I think a bigger issue is the concern the focus in on the player and not the team. If Chad OchoCinco tweets on the field, it’s not helping the Bengals, perhaps, as much as it is Chad OchoCinco. They can’t allow individual player brands to be established, shared, and extended.
But, teams can do the same thing, and in an even more powerful way because they have the content people want or need to be fanatics.
Consider what the NY Jets have done (all since losing Brett Favre, of course!). In August they held a contest to give away tickets to games to followers of them on Twitter (@NY_Jets). They now have 4,500+ followers on their official Twitter ID. The contest was put on by the Jets, not by their fans… an important difference, and an indication of an organization trying to reach out.
But the Jets seem to get it. Again this week they launched a promotion partnership with JetBlue with discount fares for games in Buffalo and Florida — all promoted, shared, and extended via social media connections as well.
The Jets efforts very well may be attributed to blogger, Twitterer, wine connoisseur and social-networking guru Gary Vaynerchuk. Apparently, he has launched Vaynermedia and lists the NY Jets as one of his clients.
Compare this with the Dallas Cowboys. I couldn’t find an “official” Twitter feed, but there are 20+ fan-created follower groups of “America’s Team”. The most popular, @Cowboys, has 13,000+ followers. Imagine what the team could do with an official feed offering content, access, and connections to fans.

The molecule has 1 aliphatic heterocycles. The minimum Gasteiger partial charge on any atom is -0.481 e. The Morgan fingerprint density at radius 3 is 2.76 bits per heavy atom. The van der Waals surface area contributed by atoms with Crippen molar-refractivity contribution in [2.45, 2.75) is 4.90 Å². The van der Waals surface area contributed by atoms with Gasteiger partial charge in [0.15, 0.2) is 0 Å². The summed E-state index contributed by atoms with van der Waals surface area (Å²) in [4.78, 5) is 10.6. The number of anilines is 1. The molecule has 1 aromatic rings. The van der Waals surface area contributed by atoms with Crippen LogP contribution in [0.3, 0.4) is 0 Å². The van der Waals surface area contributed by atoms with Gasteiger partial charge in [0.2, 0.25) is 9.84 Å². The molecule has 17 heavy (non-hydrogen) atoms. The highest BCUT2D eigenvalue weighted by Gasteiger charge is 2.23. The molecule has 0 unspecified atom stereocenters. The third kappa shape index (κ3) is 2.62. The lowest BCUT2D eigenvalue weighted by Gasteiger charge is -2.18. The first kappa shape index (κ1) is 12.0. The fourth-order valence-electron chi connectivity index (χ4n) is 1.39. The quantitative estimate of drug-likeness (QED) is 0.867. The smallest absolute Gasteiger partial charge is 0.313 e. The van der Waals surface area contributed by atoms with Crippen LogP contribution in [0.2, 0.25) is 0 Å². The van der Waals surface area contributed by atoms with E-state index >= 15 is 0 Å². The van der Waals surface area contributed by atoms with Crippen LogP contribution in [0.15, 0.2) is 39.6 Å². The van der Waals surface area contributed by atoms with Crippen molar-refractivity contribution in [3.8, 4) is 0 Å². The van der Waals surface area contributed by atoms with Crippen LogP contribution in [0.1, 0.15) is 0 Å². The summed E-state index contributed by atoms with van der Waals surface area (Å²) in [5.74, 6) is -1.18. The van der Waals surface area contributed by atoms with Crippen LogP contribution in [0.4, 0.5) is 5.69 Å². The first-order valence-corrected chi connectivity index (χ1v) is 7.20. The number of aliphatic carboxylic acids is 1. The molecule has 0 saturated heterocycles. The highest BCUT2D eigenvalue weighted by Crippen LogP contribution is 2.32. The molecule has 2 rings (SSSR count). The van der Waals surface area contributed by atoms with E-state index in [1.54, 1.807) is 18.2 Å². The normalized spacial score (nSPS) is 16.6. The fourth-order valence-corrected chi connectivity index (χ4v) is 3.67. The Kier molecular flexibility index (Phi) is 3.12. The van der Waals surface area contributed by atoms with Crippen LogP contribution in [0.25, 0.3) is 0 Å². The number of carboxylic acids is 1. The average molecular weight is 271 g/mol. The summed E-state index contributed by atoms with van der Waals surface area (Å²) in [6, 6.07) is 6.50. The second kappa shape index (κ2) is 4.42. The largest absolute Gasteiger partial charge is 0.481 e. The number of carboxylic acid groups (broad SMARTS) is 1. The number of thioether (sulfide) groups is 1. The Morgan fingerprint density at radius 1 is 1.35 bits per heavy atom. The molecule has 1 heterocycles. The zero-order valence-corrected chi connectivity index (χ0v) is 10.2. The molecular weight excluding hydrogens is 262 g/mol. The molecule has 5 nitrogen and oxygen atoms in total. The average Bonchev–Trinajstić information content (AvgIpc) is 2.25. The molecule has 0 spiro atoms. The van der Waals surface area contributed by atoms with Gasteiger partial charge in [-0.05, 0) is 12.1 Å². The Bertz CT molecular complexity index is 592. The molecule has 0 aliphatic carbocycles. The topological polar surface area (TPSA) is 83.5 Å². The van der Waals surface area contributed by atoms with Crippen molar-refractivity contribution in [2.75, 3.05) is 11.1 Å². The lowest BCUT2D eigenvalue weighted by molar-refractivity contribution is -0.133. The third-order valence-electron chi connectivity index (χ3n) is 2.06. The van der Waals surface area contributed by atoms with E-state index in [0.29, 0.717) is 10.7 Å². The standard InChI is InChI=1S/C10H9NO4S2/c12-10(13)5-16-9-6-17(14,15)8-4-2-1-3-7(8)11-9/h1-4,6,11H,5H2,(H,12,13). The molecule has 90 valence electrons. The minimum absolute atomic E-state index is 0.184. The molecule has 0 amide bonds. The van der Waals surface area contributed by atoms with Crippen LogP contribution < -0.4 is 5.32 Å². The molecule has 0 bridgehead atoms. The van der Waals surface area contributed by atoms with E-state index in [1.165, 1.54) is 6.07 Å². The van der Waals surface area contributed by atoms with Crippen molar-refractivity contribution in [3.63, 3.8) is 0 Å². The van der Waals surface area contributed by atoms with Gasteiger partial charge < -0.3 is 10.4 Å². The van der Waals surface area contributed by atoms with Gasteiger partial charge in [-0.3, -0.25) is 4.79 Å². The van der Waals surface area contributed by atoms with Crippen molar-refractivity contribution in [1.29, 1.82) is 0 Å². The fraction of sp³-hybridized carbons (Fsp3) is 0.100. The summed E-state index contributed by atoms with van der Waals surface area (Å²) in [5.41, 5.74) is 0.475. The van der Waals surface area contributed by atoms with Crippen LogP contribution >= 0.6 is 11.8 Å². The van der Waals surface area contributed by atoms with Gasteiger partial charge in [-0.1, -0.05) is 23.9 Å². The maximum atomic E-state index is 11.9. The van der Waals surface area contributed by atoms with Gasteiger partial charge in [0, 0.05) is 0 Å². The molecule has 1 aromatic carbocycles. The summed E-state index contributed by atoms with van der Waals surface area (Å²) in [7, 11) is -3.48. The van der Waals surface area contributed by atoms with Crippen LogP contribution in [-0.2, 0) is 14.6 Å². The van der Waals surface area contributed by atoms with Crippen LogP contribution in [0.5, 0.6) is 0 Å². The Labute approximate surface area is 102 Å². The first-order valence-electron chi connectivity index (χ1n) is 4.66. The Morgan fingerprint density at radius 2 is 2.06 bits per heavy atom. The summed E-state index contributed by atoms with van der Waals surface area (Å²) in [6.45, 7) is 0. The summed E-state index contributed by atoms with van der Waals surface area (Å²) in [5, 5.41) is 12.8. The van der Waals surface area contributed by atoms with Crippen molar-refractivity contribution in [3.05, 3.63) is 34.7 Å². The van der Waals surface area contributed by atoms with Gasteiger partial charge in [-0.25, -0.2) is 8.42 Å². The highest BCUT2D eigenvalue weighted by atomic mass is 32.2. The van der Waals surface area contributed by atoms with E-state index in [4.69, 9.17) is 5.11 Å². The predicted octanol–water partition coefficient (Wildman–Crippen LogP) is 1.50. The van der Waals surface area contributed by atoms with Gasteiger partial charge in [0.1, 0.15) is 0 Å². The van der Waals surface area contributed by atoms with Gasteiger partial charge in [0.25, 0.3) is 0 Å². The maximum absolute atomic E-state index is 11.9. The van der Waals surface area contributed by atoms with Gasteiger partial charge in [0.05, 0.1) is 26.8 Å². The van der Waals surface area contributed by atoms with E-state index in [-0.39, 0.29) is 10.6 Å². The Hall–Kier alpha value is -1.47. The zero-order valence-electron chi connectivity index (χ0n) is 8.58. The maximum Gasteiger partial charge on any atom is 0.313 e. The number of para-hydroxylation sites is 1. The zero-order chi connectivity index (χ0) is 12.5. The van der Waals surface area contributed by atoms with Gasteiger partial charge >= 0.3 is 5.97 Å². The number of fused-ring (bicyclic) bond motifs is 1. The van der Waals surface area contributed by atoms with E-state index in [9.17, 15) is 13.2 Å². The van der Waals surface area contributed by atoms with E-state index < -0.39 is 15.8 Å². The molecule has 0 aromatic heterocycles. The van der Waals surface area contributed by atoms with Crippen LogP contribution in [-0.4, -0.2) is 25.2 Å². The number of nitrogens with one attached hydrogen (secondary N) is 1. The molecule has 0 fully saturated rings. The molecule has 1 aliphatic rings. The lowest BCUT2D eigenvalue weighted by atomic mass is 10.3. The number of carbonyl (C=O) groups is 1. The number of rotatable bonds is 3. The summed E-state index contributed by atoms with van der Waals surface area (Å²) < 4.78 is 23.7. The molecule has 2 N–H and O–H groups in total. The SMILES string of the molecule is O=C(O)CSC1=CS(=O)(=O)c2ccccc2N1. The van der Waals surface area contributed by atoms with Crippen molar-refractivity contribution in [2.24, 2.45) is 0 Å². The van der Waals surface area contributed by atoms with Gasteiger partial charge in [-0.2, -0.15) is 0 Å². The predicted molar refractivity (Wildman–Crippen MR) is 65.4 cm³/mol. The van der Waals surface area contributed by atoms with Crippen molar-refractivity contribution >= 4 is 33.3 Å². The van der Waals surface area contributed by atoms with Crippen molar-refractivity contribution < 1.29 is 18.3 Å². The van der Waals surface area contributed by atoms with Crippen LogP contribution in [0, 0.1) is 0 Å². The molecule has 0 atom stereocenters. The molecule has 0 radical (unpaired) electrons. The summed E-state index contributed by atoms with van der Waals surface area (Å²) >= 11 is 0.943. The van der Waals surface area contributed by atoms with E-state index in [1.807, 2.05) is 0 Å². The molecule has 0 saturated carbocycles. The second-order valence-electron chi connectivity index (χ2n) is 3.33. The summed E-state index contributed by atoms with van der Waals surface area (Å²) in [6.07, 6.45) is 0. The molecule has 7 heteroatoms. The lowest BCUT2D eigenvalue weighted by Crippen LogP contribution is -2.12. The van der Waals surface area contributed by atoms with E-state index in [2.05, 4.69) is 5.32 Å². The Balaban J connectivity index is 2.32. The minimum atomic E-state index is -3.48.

Another argument against the use of Twitter at sports is sharing confidential information, like the recent ban by the US Open to restrict players using it. Andy Roddick called it right in my view when he explained you’d have to be a moron to share “insider information” that would call into question the integrity of the game.
Ian Paul reported on other decisions by teams in the NFL regarding social media during training camps and in the preseason, apparently to protect their trade secrets (avoid the infamous video taping of signals fiasco):
The Dolphins allow the media to tweet as much as they like for the first 20 minutes or so of practice, but once team drills begin all electronic equipment including computers, cameras, and cell phones has to be turned off, according to a report by the Associated Press.
Dolphins fans, on the other hand, are forbidden to blog, tweet or even send SMS messages while watching their team practice. The Dolphins aren’t the only NFL team wary of new forms of communication either.
Teams like the New England Patriots, Buffalo Bills, Indianapolis Colts, New Orleans Saints, Denver Broncos, and Detroit Lions all have similar restrictions, while the Dallas Cowboys and Carolina Panthers are running tweet-friendly training camps.
I suggest, rather than being so focused on protecting trade secrets or trying to ban players from branding themselves or try to keep fans from distributing content that they own, the NFL, and other sports entertainment brands, should look to how these tools can enhance the relationship with their most important assets: their customer base.
Bring some fan on Twitter who keeps up with what’s going on to the primo seat for free, in exchange for his or her building, promoting, and living the essence of that team. Conduct press conferences for exclusive content that only goes to your followers on Twitter first. Incentivize your players to get a following, create venues for them to get together with these people who love what they do.
Have a relationship. Don’t try to enforce or create an “arranged marriage”… those don’t work so well in our world today.